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The Graduate (RosettaBooks Into Film) [Kindle Edition]

Charles Webb
3.1 out of 5 stars  See all reviews (61 customer reviews)

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Book Description

Published in 1963, Charles Webb's The Graduate was a sly and provocative first novel that is often overshadowed by the success of Mike Nichol's sensational 1967 film.

The Graduate is a novel that speaks to its time: a time when young Americans were beginning to question, for perhaps the first time, the materialistic values that the postwar culture had taught them. Its hero is at once worldly and naive, a dichotomy that won't last for very long as Benjamin Braddock, the appealing young man of great promise who seems to have everything going for him, sets out to explore his world.

After returning to his parent's home after graduation, Braddock ponders his future and finds himself in a state of confusion and depression. It seems the only thing that really rallies him is the attention of Mrs. Robinson, the bored attractive wife of his father's law partner, who makes a play for Benjamin who responds in kind. What the affair lacks in passion, it makes up for in intensity.

The affair with Mrs. Robinson continues until Benjamin discovers the Robinsons' beautiful daughter Elaine, with whom he falls promptly in love. Driven to a fit of jealousy, Mrs. Robinson will have none of it, and she tells her daughter of her affair with Benjamin in an attempt to separate the two. Undeterred however, Benjamin pursues Elaine, even though she becomes involved with somebody else. He pursues her all the way to the altar, in fact.

The Graduate takes a hard look at contemporary society and social mores, and while it does so with panache and humor, the underlying message is not lost on the reader. It is a scathing look at how vacuous and materialistic middle-class American life had become in the mid-20th century. The Chicago Sunday Review wrote that The Graduate "moves with the speed and drive of a runaway locomotive."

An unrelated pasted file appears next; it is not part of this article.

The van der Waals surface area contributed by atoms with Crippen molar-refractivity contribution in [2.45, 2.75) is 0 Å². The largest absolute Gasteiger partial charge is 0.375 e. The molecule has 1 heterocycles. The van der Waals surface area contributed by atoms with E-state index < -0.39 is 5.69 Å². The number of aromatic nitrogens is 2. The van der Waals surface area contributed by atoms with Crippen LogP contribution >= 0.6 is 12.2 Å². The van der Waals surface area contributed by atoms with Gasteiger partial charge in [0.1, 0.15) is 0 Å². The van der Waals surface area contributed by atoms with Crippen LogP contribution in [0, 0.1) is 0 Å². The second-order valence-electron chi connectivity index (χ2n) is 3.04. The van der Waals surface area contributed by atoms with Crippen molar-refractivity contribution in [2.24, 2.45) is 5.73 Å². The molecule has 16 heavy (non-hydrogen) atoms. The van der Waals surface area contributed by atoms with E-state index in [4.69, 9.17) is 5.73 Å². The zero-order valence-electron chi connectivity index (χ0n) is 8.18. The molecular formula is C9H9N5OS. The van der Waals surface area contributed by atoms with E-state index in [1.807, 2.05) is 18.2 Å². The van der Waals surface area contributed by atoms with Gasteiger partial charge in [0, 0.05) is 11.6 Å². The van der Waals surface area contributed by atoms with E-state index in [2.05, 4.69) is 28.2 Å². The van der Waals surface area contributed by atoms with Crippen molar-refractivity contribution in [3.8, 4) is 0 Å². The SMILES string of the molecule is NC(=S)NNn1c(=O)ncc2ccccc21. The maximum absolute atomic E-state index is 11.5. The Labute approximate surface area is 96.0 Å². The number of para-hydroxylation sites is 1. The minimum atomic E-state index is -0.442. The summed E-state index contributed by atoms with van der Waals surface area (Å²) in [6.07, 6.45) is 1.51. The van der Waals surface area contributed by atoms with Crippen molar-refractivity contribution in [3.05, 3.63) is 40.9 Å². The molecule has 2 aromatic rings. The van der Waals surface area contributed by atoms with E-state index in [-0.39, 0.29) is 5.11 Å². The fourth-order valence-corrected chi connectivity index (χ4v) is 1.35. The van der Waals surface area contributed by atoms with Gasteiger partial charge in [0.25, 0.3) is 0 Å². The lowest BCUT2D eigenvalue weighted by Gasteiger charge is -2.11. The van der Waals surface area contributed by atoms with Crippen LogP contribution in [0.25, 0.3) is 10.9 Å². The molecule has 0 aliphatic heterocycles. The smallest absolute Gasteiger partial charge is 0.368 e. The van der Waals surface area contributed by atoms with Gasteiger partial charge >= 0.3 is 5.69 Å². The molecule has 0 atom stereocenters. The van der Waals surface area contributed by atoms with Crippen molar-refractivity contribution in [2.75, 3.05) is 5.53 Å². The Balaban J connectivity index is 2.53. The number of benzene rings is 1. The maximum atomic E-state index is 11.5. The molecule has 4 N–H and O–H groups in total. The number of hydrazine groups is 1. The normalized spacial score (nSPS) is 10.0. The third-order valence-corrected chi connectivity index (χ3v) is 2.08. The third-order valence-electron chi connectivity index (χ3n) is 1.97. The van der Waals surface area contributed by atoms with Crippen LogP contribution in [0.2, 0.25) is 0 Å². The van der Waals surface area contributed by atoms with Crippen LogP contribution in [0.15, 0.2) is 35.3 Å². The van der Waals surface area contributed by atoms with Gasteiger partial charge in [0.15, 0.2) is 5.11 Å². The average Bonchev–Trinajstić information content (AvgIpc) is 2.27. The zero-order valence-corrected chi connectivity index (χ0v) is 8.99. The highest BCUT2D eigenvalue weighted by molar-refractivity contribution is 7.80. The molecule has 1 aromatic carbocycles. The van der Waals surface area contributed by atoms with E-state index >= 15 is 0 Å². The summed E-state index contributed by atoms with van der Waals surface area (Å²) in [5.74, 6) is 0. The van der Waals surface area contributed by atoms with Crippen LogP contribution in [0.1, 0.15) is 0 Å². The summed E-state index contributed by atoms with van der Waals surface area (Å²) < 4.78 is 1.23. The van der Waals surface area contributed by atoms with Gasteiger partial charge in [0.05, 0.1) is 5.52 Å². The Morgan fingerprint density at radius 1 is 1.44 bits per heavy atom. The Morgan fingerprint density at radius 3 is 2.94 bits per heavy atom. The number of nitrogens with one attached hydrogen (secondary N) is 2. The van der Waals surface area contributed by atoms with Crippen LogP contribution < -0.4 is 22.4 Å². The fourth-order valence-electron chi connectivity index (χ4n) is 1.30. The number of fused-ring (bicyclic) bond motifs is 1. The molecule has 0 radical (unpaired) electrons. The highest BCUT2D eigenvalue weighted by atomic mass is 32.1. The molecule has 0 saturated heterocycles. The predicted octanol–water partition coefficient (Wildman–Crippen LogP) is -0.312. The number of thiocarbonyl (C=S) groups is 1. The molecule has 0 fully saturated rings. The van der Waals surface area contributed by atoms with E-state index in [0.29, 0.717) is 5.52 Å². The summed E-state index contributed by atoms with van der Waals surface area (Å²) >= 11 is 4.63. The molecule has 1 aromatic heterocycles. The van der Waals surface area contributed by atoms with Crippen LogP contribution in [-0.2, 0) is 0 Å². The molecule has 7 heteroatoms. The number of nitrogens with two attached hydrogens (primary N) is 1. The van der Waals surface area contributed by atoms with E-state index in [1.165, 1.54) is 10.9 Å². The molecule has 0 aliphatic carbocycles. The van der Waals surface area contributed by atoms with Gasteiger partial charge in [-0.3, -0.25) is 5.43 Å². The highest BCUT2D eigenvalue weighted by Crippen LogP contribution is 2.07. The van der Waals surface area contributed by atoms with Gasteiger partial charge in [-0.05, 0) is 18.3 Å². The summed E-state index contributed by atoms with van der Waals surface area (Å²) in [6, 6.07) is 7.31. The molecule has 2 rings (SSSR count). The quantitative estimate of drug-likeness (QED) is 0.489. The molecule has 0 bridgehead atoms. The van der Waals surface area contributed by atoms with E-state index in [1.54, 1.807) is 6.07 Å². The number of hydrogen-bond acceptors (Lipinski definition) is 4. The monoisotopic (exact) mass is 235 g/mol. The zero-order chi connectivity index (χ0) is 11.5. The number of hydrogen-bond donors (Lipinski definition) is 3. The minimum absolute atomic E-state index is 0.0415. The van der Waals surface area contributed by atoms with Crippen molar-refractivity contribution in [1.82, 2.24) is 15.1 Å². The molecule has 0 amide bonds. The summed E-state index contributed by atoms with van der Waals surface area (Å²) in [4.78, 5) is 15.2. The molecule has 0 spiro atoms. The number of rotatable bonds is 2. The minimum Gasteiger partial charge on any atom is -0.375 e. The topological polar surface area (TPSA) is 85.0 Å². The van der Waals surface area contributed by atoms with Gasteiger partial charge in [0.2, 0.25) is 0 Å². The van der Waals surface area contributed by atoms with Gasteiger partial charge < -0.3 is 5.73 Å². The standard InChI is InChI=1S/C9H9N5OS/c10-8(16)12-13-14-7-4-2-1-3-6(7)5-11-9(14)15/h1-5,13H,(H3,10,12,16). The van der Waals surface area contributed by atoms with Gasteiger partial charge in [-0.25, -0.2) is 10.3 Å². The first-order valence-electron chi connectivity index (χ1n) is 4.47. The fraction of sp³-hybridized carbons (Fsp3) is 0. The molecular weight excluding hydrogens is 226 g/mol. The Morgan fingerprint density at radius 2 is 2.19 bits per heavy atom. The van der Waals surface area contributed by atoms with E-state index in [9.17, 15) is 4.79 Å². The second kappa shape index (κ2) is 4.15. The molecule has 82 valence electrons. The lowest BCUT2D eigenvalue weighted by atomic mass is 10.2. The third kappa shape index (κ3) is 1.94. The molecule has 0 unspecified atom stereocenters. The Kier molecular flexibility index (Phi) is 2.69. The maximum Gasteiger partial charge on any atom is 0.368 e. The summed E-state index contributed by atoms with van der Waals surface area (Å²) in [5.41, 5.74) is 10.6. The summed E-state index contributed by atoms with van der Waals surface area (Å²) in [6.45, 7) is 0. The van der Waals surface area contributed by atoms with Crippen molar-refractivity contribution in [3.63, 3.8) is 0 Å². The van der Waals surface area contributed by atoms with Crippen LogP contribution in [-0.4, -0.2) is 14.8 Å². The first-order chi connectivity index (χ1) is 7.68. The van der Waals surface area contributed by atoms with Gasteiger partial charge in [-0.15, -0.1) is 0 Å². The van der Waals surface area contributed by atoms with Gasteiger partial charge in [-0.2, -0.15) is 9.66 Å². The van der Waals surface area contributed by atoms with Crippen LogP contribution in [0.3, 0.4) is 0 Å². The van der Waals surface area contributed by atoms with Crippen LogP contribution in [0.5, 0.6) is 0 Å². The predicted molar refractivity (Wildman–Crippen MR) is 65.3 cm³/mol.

ABOUT THE AUTHOR

Charles Webb seems to have taken the message of his book very seriously and has spent his adult life avoiding the sort of traps that materialism lays for people. Since the success of The Graduate, has shunned the limelight. Both he and his wife have sought to avoid the celebrity and the expectations that success could have brought them. Webb gave away most of the money he made from the novel and reportedly sold the film rights to the book for a mere $20,000.

SERIES DESCRIPTIONS

From classic book to classic film, RosettaBooks has gathered some of most memorable books into film available. The selection is broad ranging and far reaching, with books from classic genre to cult classic to science fiction and horror and a blend of the two creating whole new genres like Richard Matheson's The Shrinking Man. Classic works from Vonnegut, one of the greatest writers of the twentieth century, meet with E.M. Forrester's A Passage to India. Whether the work is centered in the here and now, in the past, or in some distant and almost unimaginable future, each work is lasting and memorable and award-winning.


Editorial Reviews

Review

Brilliant...sardonic, ludicrously funny. --New York Times

His novel makes you want to laugh and it makes you want to cry. --Cleveland Plain Dealer

A highly gifted and accomplished writer. --Chicago Tribune

About the Author

CHARLES WEBB is the author of nine novels including a sequel to The Graduate called Home School. He lives in England.

Product Details

  • File Size: 299 KB
  • Print Length: 220 pages
  • Publisher: RosettaBooks (January 9, 2014)
  • Sold by: Amazon Digital Services, Inc.
  • Language: English
  • ASIN: B003XRELYS
  • Text-to-Speech: Enabled
  • X-Ray:
  • Word Wise: Enabled
  • Lending: Enabled
  • Amazon Best Sellers Rank: #59,977 Paid in Kindle Store (See Top 100 Paid in Kindle Store)
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Customer Reviews

Most Helpful Customer Reviews
36 of 38 people found the following review helpful
3.0 out of 5 stars Entertaining July 24, 2001
Format:Hardcover